Jose here with a dose of religious controversy, Mexican divas and whippin' fun...
Even if it's dated, slightly campy and a very minor entry in Luis Buñuel's filmography, 1951's Susana contains some wonderful elements that would resonate throughout the Spanish auteur's entire career.
The plot centers around Susana (Rosita Quintana pictured above) a mysterious woman who escapes jail with help from-gasp- God! She is locked up in a cell with rats, bats and scorpions and prays for the Lord to help her out of there. Before you can be shocked Buñuel is already giving us a cross symbol after which Susana acquires superhuman force, breaks the bars and escapes.
She finds shelter in an hacienda where she lowers her cleavage, bounces her blonde hair, pouts her lips and seduces all the men-including the owner and his son- and causes the otherwise God fearing wife (Matilde Palou pictured below) to go all devil like...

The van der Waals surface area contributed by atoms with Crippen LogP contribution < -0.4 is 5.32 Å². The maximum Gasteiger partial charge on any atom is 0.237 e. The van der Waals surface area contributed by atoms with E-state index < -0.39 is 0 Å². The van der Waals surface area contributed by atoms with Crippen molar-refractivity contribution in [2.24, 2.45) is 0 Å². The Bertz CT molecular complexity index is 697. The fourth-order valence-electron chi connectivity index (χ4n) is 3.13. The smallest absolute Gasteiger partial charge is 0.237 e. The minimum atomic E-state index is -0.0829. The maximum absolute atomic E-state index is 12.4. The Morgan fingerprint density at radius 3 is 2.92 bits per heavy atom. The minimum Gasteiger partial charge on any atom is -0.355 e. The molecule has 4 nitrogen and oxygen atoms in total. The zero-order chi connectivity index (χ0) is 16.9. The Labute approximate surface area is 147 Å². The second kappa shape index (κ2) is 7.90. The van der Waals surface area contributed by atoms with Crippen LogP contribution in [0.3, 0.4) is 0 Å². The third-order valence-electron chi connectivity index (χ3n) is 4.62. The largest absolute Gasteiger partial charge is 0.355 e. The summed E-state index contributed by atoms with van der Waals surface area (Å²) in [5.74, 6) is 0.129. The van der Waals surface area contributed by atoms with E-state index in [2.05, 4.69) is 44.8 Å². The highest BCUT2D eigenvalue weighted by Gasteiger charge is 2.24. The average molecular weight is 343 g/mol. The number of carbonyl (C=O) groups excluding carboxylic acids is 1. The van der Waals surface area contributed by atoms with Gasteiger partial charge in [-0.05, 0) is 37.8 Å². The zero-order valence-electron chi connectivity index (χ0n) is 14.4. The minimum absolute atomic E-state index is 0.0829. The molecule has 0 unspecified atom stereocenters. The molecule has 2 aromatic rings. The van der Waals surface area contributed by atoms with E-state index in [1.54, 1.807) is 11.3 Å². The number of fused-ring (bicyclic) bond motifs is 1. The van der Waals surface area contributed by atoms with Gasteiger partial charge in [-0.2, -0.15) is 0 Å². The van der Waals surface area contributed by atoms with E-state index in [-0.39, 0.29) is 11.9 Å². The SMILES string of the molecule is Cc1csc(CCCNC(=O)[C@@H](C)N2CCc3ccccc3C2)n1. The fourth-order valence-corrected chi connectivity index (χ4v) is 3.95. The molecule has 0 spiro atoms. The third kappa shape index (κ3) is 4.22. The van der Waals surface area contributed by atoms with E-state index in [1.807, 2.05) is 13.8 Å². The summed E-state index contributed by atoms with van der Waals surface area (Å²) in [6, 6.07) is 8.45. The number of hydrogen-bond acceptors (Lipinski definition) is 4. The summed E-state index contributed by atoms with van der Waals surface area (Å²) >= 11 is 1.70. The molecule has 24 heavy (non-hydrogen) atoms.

...but not before she also prays and asks the Lord to give her strength to whip Susana and find a way to kick her out of her home.
Buñuel always had issues with Catholicism and whatnot, but what intrigued me about this film was how he implies religion isn't always used for rightful deeds. Not only that, it's exclusively the women in the film who use God to their convenience as if he was another man they could flirt with and get their way. Chauvinism? Social satire? or plain old scandal-seeking behavior from his part? You be the judge. Buñuel himself was never pleased with how Susana turned out (too happy for his taste) but like everything he made it's quite worth the look.